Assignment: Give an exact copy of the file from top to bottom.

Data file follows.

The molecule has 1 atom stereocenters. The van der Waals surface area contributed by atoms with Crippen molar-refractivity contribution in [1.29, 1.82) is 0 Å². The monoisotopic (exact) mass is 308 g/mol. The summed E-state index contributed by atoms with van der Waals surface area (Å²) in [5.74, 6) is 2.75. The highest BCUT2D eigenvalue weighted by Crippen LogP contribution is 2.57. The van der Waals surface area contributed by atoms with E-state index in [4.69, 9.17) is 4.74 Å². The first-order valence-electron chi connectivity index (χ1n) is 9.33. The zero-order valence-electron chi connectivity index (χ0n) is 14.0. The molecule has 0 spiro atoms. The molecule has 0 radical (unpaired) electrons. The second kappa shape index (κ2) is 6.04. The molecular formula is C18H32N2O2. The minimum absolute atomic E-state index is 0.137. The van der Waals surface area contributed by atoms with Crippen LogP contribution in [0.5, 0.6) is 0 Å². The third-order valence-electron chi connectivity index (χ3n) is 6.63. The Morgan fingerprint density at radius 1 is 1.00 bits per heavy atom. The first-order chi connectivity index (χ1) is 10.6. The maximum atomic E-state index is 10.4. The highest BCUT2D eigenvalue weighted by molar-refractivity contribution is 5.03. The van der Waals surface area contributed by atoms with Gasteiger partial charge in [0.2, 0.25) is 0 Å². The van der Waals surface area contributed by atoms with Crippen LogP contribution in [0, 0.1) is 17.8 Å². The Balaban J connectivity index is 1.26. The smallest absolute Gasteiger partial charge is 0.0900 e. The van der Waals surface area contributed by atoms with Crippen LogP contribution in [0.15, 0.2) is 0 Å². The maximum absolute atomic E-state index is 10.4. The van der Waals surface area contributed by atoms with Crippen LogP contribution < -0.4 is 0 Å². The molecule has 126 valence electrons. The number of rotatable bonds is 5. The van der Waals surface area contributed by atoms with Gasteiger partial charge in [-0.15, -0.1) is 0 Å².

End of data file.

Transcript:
The molecule has 1 atom stereocenters. The van der Waals surface area contributed by atoms with Crippen molar-refractivity contribution in [1.29, 1.82) is 0 Å². The monoisotopic (exact) mass is 308 g/mol. The summed E-state index contributed by atoms with van der Waals surface area (Å²) in [5.74, 6) is 2.75. The highest BCUT2D eigenvalue weighted by Crippen LogP contribution is 2.57. The van der Waals surface area contributed by atoms with E-state index in [4.69, 9.17) is 4.74 Å². The first-order valence-electron chi connectivity index (χ1n) is 9.33. The zero-order valence-electron chi connectivity index (χ0n) is 14.0. The molecule has 0 spiro atoms. The molecule has 0 radical (unpaired) electrons. The second kappa shape index (κ2) is 6.04. The molecular formula is C18H32N2O2. The minimum absolute atomic E-state index is 0.137. The van der Waals surface area contributed by atoms with Crippen LogP contribution in [0.5, 0.6) is 0 Å². The third-order valence-electron chi connectivity index (χ3n) is 6.63. The Morgan fingerprint density at radius 1 is 1.00 bits per heavy atom. The first-order chi connectivity index (χ1) is 10.6. The maximum atomic E-state index is 10.4. The highest BCUT2D eigenvalue weighted by molar-refractivity contribution is 5.03. The van der Waals surface area contributed by atoms with Gasteiger partial charge in [0.2, 0.25) is 0 Å². The van der Waals surface area contributed by atoms with Crippen LogP contribution in [0, 0.1) is 17.8 Å². The Balaban J connectivity index is 1.26. The smallest absolute Gasteiger partial charge is 0.0900 e. The van der Waals surface area contributed by atoms with Crippen LogP contribution in [0.15, 0.2) is 0 Å². The maximum absolute atomic E-state index is 10.4. The van der Waals surface area contributed by atoms with Crippen LogP contribution < -0.4 is 0 Å². The molecule has 126 valence electrons. The number of rotatable bonds is 5. The van der Waals surface area contributed by atoms with Gasteiger partial charge in [-0.15, -0.1) is 0 Å².